Alexander built his Citadel just eight miles away from here, so it’s possible that his scribes recorded much about the local people.  But the Library of Alexandria which may have contained the descriptions, was burned.  Some believe that Julius Caesar destroyed the library, but nobody knows.  One thing is certain: whoever burned the library should have their bones scattered across the face of the moon.

image011Route to Kak Kohzad from Farah city. (Captured by Trackstick.)

IMG_7300-copy-web1000Better to have backup

The day before publication of this dispatch, two outstanding and highly experienced war correspondents, Chris Hondros and Tim Hetherington, were killed in Libya, and three other journalists were wounded.  The price for such images and insights is severe.  Risks can be mitigated but never eliminated, and often they are high.  During our journey to Kafir Qala, the risks were moderate to low.  Nevertheless, even a 1% chance is severe when you take it a thousand times. 

As this dispatch goes to publication, my heart is sad for the loss of Chris and Tim.


It’s possible to travel through much of Afghanistan with little or no security, but it’s good to have a few guns around to keep opportunism at bay.  Our security would be nearly hopeless against a serious attack, but they could keep the mosquitoes away.  There is much organized crime in the area.  In April 2011, it was reported that 15 people, including Iranian engineers, were kidnapped together in Farah, and the crime was apparently not conducted by the Taliban.  Hours before this was published, it was reported that the Iranians were released.  (Probably after ransom was satisfied.)including Iranian engineers, were kidnapped at once in Farah.


# Rob Jacob 2011-04-21 15:42
Michael - you tease. As always you are proving yourself to be among this nations finest journalists. Can't want for Part II.
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# Mike Robinson 2011-04-21 15:56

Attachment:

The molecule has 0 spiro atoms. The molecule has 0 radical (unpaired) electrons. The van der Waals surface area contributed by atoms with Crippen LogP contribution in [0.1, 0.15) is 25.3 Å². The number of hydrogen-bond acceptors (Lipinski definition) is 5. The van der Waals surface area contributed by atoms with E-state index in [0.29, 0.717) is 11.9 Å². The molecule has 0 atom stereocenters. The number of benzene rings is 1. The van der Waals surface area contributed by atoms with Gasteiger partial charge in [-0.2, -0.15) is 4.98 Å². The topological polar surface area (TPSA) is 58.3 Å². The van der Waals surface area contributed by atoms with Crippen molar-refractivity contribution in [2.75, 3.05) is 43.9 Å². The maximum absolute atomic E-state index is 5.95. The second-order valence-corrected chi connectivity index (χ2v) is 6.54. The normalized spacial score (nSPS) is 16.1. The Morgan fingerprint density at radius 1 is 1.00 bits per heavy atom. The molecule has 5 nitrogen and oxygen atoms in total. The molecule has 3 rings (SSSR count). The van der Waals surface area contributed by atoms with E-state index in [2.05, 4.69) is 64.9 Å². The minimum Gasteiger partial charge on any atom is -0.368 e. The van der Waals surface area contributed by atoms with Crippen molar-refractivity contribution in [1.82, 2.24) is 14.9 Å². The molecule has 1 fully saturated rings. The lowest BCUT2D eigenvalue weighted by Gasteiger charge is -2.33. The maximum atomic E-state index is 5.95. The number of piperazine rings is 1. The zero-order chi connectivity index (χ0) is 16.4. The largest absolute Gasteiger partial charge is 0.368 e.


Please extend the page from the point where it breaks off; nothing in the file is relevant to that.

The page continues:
1st Post!
Ack! A cliffhanger.
This is like a Steven Spielberg screenplay, w/o the rampaging locals, thank goodness.
Great pics & history background. Can't wait for part 2
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# Mary Waldner 2011-04-21 16:06
"A wall is never stronger than the people defending it."
So too, our liberty.
Thank you, Michael, for your always informative, courageous & fascinating articles on places, people & events we can only imagine from the distance of our lap tops.
Godspeed to you & all our heroes!
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# Tommy Barrios 2011-04-21 16:08
And please quit calling Michael a journalist, writer, war correspondent, pen warrior, soldiers scribe, but not a stinking journalist!!

Beg forgiveness and we won't send camel fleas to your 10-20 8)
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+1 # Kenneth Tin 2011-04-21 16:09
:-) I really enjoyed the story. It really brings the history to life. Keep em coming!
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# Tommy Barrios 2011-04-21 16:16
"A wall is never stronger than the people defending it."

I agree Mary, 100 percentile :-)

I shall start using that on my political websites 8)
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# whamprod 2011-04-21 16:17
I have to wait?!?!?!? Aaaaaaaaaarrrrr rrrgggggggghhhh hhh! :-*